What kinds of moral theories, or even just considerations, come into play for state-level action in trying to influence another nation's political election process, in terms of information/propaganda?

There's a lot of consternation about Russia's systematic influence campaigns in a variety of European and North American elections. To me, it seems like the people and governments of those countries are justified in being indignant about this. However, it seems equally clear that some forms of public (out in the open) diplomacy, that might affect elections, aren't affronts (or at least are not affronts at the same level).

What I'm looking for is a framework from which to assess the ethics of different actions in this area, at a finer level of detail than just utilitarianism or virtue ethics. For utilitarianism, what are the good(s) we are trying to maximize, and how do they relate to the different kinds of actions a nation might take to influence a foreign election? Similarly for virtue ethics, what are the "virtues" of a good nation.

Since this only makes sense in a framework of sovereign states, one way to look at this question is, to ask when the nation's sovereignty has been violated by a foreign nation's actions vis a vis their internal electoral process. Even if there are not relatively clear lines to cross, what are the features/dimensions on which to assess where one nation's actions sit.

Another feature of this is whether actors from a foreign nation have a different set of ethical constraints from domestic actors. E.g. maybe it is unethical (or less ethical) for foreign actors to buy a large amount of standard political commercial time; an action that is pretty typical for domestic actors.

To list some of the assumptions I've made here

  1. Such a thing a ethics exists within the sphere of international actions. If this seems like too much structure, my question is really about when is one nation justified in taking offense at, and thus taking some sort of response to, another nation's actions. (Note this can go the other way too: one nation takes what should be considered benign/standard actions and uses them as a (false) pretext for their retaliatory actions).

  2. I'm talking about elections, and assuming that they are to some reasonable degree free and fair. These require a fair bit of information exchange, which is why I think foreign communications/propaganda are a particularly salient class of actions to consider.

  3. I'm mostly thinking about state-level actions done by recognized government actors for political purposes even though in some cases the line between public (governmental) and private actors and actions might be blurred (the United Fruit Company provides a historical example beyond the situation of today)

  • @David Blomstrom: "to choose between Hillary and Clinton"? — Do you mean between Trump and Clinton? Otherwise I do not understand the sense of your sentence.
    – user26880
    Jul 25, 2017 at 23:14
  • @DavidBlomstrom this is a philosophy question -- these comments are focused on the real world aspects of a particular case, I'm looking for the bigger picture.
    – Dave
    Jul 27, 2017 at 13:29
  • But this grand image is pars pro toto contained in what @David Blomstrom says: Trump and Clinton represent the two aspects of the denatured bookkeeping modus, which has been explained here {part 1, § 3}. Blomstrom means that since these aspects (communism/Zionism of Clinton and capitalism/Zionism of Trump) are covertly one and the same, the USA is a Unity Party System as in the former German Democratic Republic. -- That's why he wrote "to choose between Hillary and Clinton", which was an unconscious cynical joke.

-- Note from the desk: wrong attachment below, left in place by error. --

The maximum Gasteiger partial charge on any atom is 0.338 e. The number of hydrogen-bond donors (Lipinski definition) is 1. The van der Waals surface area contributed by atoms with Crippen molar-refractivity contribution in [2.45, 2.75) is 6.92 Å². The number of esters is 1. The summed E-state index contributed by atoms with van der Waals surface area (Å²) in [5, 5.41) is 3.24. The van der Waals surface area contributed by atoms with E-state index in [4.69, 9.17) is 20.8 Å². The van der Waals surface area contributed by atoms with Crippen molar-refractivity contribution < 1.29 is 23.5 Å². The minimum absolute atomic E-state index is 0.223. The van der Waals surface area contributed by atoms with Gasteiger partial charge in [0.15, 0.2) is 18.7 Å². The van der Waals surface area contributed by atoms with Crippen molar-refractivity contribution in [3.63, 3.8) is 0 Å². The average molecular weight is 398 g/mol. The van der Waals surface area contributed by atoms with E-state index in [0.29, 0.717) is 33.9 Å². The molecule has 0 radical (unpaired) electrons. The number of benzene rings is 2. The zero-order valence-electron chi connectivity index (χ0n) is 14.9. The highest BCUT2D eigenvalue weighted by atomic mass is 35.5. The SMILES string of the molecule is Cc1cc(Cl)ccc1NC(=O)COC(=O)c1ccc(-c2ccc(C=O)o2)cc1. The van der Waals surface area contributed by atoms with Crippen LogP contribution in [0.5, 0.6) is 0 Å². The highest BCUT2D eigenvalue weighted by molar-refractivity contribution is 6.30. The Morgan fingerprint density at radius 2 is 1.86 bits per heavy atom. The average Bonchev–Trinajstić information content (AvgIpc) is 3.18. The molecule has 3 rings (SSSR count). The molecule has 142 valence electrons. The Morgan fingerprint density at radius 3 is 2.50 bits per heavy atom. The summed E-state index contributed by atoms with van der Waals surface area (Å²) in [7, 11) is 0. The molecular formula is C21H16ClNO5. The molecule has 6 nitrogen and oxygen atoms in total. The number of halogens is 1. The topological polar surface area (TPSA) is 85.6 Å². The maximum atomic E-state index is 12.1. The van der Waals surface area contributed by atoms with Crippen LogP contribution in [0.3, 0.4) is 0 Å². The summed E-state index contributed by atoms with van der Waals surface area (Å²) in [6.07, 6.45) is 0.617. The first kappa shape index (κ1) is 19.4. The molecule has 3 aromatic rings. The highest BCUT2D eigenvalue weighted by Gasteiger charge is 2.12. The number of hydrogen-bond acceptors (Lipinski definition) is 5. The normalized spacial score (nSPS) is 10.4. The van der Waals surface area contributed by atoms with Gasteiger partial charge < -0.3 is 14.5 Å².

– user26880
    Jul 27, 2017 at 15:12

3 Answers 3


Between nations such a thing is not seen as ethics, but as political theory. Philosophers often write on both subjects independently, and do not necessarily need to weld them into a single whole.

Kant's overall political theory, for instance, is based upon the notion of a cohesive national character, whereas his ethics would not allow for the idea of forcing someone into the expected mold, or of assuming that a given individual is a given way simply because of his nationality -- the former makes the person an end to governmental means, and the later discounts full autonomy of personhood and ultimate redeemability of the individual.

One of the major distinctions between types of political theory is what constitutes a nation. I think two different approaches make sense. Kant's is one notion -- that nationality itself is a natural phenomenon, and we should learn the rules from observation, instead of trying to create them. The other rational extreme would be Locke's -- that stated or traditional agreements are the only things that constitute relationships between nations.

The defense made by both Cold War players has always been the Lockean one: that international law is what it is, and that if there is no a treaty or other controlling agreement, such things simply are not crimes. Both the U.S. and Russia have a long history of propaganda wars and direct manipulation of elections throughout the world. From this point of view, if we have a case that is more severe that what is generally simply accepted, we should take Russia to The Hague and let a third party decide what the expectations are. But we clearly don't. We have done much worse to prospective Russian satelite nations not so very long ago. And we very seldom pay any price. (Although we have seen in Iraq, that we may have severely underestimated that price, and that we may not ultimately be able to settle the debts that we have.)

To the extent there can be a reaction, it should evenhandedly protect electoral politics across the board. But this would involve reifying the notion of propaganda and opinion manipulation, which would not forgive American manipulation of South American or Middle-Eastern politics. So there is likely no remedy to be offered to a major power in the habit of bullying, whether or not we appear to be reformed.

And what of the other approach?

If nations are seen as organisms with their own internal process, then intervening in that process deprives the organism of its autonomy. In politics, as in ethics, this is the ultimate sin for Kant. But nations are not as easy to kill. Even if they are denied individual identity, interfering with the evolution of the nation can only make for trouble later, because the organism itself will ultimately take the course it intended to take despite you, and in the process of regaining their original course, they may lash out at you and undertake pointless destruction.